There don't seem to be any television clichés the writers and producers of Angel aren't willing to twist to their own advantage. Cordelia returned from another dimension earlier this year with amnesia and the result was an episode funnier than just about every sitcom on the air. It wouldn't be a fantasy show without a malevolent super-evil about to destroy the world, only this one's Cordelia's daughter and a hippie free-love guru to boot. There even was a dream episode that featured an inspired "Raiders of the Lost Ark" homage.
The biggest trap any show can fall into is the baby trap. So when it became clear Angel was going to end up a father last season, all sorts of warning bells started clanging off around the TeeVee office. The bells were quickly silenced however, once the mother, an old vampire girlfriend of Angel's, killed herself so the baby could be born. Then just as Angel started getting all sappy about his role as a new father, the boy was kidnapped by dad's pal Wesley and given to an old vampire hunter nemesis to be raised in a demon dimension. Before you could say "Holy crap," the baby reemerged from the other world as a superhuman teenager sworn to kill his father. Family Ties this isn't.
The biggest surprise here may be Boreanaz. While rarely given the kind of big emotional speeches Gellar gets to plow through almost every episode of Buffy these days, Angel's leading man manages to carry the weight of the world just as forcefully, if less verbally. The man has mastered the art and science of brooding, but is truly funny as well. Even better is his ability to go cold blooded, pretty-boy image be damned. A recent story arc had Angel reverting to his evil alter-ego Angelus for a few weeks and Boreanaz made the leap to over-the-top homicidal killer as well as anyone on the small screen this side of Joe Pantoliano.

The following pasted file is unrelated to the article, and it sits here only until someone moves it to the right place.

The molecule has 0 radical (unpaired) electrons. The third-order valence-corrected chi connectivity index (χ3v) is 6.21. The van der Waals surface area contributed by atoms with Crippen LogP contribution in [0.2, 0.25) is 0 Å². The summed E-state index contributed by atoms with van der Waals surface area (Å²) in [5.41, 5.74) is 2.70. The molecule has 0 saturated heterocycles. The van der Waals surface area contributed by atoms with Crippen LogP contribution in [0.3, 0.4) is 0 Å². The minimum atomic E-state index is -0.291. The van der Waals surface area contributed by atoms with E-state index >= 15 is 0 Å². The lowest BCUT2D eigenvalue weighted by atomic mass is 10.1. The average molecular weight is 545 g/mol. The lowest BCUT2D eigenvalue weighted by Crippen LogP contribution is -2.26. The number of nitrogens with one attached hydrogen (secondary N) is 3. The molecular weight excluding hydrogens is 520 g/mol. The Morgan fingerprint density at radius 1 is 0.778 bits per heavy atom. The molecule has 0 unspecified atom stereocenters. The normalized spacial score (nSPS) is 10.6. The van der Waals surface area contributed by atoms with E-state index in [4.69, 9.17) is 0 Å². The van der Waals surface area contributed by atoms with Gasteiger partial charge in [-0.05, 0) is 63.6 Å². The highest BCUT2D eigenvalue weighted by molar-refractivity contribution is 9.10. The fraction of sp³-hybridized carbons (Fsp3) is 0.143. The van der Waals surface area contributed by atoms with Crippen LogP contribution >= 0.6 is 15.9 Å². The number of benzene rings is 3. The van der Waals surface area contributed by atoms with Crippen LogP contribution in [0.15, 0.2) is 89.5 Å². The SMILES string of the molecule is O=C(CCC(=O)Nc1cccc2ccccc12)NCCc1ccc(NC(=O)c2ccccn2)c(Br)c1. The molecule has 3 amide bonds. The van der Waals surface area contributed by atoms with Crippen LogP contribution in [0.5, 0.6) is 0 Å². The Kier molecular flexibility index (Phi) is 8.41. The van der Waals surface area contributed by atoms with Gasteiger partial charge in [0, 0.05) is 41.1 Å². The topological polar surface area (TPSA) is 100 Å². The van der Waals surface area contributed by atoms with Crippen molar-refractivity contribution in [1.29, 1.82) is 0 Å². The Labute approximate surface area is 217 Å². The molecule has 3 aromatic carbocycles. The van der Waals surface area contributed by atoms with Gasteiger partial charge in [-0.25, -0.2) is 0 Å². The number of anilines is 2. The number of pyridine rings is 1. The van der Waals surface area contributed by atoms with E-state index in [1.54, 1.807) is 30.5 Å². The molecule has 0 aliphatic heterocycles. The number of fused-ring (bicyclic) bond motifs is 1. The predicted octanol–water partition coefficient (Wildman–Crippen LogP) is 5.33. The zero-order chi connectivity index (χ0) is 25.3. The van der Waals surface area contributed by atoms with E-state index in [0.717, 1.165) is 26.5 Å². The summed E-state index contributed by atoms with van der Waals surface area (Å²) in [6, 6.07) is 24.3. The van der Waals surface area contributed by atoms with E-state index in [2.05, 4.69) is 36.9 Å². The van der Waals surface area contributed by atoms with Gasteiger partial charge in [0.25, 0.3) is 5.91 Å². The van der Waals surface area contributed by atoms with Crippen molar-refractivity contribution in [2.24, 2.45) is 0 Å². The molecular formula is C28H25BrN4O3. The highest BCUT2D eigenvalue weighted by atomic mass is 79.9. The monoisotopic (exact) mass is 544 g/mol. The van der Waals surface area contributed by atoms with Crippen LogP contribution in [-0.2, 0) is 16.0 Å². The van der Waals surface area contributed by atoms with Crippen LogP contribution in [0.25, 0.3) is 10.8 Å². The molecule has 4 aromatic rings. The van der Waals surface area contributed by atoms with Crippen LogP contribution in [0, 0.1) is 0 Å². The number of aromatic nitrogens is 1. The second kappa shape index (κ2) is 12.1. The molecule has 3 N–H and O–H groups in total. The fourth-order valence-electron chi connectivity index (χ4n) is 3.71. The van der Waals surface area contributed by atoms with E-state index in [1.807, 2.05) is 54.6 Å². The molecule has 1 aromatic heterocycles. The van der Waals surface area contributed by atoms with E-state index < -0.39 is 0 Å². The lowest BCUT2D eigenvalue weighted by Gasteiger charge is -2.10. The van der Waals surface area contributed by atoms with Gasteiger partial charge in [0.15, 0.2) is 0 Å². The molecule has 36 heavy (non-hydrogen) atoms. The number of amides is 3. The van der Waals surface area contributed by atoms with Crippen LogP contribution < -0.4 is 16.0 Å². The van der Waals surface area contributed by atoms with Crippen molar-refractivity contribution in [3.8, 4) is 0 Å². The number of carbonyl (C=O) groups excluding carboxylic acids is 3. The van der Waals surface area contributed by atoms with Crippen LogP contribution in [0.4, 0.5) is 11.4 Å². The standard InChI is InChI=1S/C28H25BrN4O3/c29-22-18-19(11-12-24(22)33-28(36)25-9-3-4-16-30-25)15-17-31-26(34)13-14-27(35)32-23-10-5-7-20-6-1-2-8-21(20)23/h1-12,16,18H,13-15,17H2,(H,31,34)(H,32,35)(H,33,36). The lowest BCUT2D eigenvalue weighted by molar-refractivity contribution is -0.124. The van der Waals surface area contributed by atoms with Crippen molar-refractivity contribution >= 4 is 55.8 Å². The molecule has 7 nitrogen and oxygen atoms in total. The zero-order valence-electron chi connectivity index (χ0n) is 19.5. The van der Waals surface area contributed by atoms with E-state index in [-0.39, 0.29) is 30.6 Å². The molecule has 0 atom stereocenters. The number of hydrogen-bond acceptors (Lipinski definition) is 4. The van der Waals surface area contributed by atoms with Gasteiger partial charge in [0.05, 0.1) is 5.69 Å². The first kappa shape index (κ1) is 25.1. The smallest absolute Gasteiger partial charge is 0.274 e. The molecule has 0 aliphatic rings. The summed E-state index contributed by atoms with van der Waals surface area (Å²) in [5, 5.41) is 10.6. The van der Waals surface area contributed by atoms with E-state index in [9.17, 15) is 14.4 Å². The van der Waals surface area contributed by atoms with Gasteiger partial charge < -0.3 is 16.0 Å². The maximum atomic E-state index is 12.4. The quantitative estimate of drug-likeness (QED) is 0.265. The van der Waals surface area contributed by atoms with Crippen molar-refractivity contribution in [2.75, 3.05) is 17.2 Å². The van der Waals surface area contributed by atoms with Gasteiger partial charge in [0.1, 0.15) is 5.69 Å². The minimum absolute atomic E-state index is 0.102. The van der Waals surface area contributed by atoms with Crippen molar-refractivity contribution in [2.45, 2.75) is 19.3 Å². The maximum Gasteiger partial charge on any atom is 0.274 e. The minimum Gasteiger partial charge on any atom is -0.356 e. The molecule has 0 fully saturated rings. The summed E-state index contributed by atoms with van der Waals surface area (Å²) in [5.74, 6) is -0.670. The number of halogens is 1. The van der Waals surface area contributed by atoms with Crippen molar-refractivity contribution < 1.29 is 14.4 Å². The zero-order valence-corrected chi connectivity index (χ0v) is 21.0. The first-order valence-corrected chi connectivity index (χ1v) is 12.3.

The supporting cast is excellent as well, despite its enormous proportions. When Whedon expanded Buffy's ensemble to J.Lo-entourage size, it went straight downhill. His recent Firefly failure was probably caused by its lousy Friday night time slot, but its confusing ensemble of 256 main characters didn't help much either. Somehow each Angel character has managed to find his or her own niche, and there are very few times when someone's floating around aimlessly. These writers are every bit as sharp and funny as Buffy's and much less apt to get bogged down in the ponderous us-against-the-world monologues that seem to drag down so many Buffy episodes these days.
The writing continues to improve despite Greenwalt's departure, somehow straddling the thin line between fantastic and ridiculous. Earlier this year a giant demon made of rock visited Earth to block out the sun. On any other show, this recycled Simpsons plot would end up laughable, but with the subsequent turning of Angel to the evil Angelus, the ludicrous mixed perfectly with the dark and violent.
That continuing darkness is the real key to Angel's success. True to his word, Whedon has made this show a brilliant bit of gloom. Angel's son Connor entombed his father at the bottom of the ocean to end last season and this year began with Wesley keeping a woman chained up in his closet. Cordelia, who had an affair with Angel just starting to heat up, slept with his son and ended up giving birth to the demon to end all demons. Several of the fight scenes this year were enough to make John Woo proud, and more intense than anything else you'll see on a broadcast TV network -- 24 included. And what other show would have its leading man, the supposed champion of champions, turn into a murderous monster for month?
This is simply a brand of TV you'll not find anywhere else. While it may not pack the emotional wallop the finest early Buffy episodes, this year's Angel is more fun and better pure entertainment than its parent ever was.